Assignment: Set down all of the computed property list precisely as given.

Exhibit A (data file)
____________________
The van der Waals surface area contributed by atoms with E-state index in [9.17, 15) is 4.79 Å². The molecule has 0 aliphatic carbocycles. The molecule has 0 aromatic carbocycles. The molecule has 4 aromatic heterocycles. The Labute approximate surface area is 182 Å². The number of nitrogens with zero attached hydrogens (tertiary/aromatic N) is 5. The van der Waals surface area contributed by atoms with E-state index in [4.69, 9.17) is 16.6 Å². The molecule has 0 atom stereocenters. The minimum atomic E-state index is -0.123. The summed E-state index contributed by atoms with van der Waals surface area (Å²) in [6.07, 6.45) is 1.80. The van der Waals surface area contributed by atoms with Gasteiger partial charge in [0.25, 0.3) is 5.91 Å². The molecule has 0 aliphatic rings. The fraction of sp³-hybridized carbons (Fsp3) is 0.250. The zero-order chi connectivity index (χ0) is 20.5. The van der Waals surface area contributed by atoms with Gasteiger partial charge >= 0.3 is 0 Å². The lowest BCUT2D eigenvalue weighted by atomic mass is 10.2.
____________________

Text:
The van der Waals surface area contributed by atoms with E-state index in [9.17, 15) is 4.79 Å². The molecule has 0 aliphatic carbocycles. The molecule has 0 aromatic carbocycles. The molecule has 4 aromatic heterocycles. The Labute approximate surface area is 182 Å². The number of nitrogens with zero attached hydrogens (tertiary/aromatic N) is 5. The van der Waals surface area contributed by atoms with E-state index in [4.69, 9.17) is 16.6 Å². The molecule has 0 atom stereocenters. The minimum atomic E-state index is -0.123. The summed E-state index contributed by atoms with van der Waals surface area (Å²) in [6.07, 6.45) is 1.80. The van der Waals surface area contributed by atoms with Gasteiger partial charge in [0.25, 0.3) is 5.91 Å². The molecule has 0 aliphatic rings. The fraction of sp³-hybridized carbons (Fsp3) is 0.250. The zero-order chi connectivity index (χ0) is 20.5. The van der Waals surface area contributed by atoms with Gasteiger partial charge >= 0.3 is 0 Å². The lowest BCUT2D eigenvalue weighted by atomic mass is 10.2.